Here's the irony of the situation: the trust funds under current law can only be used to fund benefits for the particular program to which they're attached. That's why in the past when elected officials wanted to use the money in the trust funds, they created the fictional accounting of borrowing the money. It's also why in 2015 when it appeared that the Disability Insurance (DI) Trust Fund was in danger of being depleted, Congress passed a law shifting money from the Old-Age and Survivors Insurance (OASI) Trust Fund to the DI Trust Fund. That ensured that DI remained off the budget.

Once a trust fund is exhausted, the program will have to be partially budgeted; partially, because the programs will still have their dedicated revenue streams, Social Security or Medicare contributions. So, the dates when the trust funds are exhausted and the percentage of their estimated expenditures covered by the estimates of their revenue are important. They're important because they indicate when and to what degree these programs will come back on budget unless something is modified.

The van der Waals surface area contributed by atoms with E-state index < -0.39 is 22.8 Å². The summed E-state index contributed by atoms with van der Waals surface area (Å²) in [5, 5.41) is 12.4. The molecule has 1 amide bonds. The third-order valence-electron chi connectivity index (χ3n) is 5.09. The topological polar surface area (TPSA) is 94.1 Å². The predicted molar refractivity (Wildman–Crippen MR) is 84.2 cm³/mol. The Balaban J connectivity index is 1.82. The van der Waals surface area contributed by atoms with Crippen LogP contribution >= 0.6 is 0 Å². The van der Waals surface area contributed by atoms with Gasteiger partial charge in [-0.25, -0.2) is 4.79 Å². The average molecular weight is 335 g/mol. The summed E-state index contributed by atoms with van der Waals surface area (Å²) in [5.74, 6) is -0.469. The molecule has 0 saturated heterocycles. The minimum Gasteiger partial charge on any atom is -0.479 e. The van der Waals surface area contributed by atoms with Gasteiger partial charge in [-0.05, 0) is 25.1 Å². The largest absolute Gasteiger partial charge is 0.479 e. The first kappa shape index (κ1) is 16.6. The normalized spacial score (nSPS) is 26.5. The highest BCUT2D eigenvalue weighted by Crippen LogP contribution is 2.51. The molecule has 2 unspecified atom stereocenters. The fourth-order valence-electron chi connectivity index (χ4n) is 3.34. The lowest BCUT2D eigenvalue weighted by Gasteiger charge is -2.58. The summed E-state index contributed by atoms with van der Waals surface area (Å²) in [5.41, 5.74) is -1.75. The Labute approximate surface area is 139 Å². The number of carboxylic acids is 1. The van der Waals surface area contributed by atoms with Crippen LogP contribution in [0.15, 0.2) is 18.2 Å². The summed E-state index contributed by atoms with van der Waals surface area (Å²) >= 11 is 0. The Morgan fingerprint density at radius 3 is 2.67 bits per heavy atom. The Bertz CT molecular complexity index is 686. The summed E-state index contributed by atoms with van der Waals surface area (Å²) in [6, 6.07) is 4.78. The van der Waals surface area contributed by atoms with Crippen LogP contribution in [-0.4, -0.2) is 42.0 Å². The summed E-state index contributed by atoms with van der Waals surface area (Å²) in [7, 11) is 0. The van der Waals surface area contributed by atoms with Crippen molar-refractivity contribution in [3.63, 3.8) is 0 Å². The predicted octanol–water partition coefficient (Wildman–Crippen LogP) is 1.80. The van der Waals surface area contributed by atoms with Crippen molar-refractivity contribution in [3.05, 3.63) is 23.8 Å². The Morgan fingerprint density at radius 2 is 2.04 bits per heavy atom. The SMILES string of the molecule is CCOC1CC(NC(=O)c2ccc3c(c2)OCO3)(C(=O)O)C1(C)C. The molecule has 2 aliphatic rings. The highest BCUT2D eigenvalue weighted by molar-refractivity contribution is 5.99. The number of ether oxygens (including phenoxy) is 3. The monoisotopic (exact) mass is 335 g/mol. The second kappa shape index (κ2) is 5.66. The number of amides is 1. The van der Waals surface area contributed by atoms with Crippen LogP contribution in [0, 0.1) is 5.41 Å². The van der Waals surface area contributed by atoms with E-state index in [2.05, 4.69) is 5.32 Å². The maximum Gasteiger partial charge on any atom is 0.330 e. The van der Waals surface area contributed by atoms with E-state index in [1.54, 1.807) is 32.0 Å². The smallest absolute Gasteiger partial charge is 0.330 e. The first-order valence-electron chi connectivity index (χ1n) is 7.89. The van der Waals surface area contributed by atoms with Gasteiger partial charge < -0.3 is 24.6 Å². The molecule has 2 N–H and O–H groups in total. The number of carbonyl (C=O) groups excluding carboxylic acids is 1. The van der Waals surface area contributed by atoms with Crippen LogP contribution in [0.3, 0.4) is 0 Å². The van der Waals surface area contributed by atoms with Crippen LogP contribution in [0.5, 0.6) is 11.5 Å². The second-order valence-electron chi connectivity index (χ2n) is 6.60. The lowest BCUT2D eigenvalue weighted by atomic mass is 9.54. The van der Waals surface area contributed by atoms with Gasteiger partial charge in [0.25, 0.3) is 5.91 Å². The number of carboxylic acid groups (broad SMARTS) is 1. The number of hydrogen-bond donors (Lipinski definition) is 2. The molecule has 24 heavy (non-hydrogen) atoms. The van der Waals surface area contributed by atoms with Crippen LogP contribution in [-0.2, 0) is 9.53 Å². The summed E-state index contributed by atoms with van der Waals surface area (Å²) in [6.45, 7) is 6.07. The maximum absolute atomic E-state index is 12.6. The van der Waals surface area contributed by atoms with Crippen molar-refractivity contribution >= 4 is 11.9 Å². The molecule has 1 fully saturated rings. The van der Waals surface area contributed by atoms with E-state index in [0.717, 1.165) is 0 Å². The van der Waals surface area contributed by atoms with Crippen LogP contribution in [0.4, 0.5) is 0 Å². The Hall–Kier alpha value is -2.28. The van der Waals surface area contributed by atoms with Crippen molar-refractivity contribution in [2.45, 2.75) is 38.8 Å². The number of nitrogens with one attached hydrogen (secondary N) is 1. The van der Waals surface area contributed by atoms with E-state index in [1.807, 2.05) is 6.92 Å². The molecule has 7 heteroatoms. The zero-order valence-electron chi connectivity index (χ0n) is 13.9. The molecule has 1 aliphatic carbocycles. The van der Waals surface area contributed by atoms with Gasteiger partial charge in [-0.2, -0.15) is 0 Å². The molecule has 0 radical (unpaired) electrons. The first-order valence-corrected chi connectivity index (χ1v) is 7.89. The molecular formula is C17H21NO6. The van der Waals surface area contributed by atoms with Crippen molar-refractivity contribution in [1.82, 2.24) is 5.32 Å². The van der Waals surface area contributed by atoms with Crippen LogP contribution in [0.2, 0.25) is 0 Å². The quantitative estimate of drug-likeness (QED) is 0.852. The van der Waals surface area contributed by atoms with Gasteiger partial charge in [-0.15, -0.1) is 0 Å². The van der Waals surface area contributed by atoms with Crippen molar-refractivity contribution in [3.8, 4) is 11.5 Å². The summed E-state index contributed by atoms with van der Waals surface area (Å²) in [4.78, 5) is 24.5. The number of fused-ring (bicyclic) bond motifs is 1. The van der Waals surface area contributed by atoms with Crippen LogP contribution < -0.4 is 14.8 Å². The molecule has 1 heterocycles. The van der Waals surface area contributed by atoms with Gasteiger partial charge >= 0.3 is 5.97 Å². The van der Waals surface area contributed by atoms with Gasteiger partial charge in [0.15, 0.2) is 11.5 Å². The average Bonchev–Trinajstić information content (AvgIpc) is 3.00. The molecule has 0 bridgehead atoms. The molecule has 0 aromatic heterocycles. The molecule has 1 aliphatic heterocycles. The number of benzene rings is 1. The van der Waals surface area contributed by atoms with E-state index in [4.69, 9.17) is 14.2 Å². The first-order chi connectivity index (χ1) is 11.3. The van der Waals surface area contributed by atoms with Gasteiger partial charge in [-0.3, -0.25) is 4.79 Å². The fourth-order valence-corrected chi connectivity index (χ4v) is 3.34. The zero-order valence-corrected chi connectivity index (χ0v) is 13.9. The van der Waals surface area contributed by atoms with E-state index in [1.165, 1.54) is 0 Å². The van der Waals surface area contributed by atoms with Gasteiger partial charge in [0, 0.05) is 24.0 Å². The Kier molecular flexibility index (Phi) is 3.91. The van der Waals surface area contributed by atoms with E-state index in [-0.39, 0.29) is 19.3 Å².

Social Security's trust fund will be irrelevant in about 17-18 years under current economic assumptions. That's one takeaway from the Social Security and Medicare trustees' Annual Report. Based on the trustees’ actuarial and economic assumptions, it means that at that point the program will only have enough revenue coming in to pay 79% of promised benefits.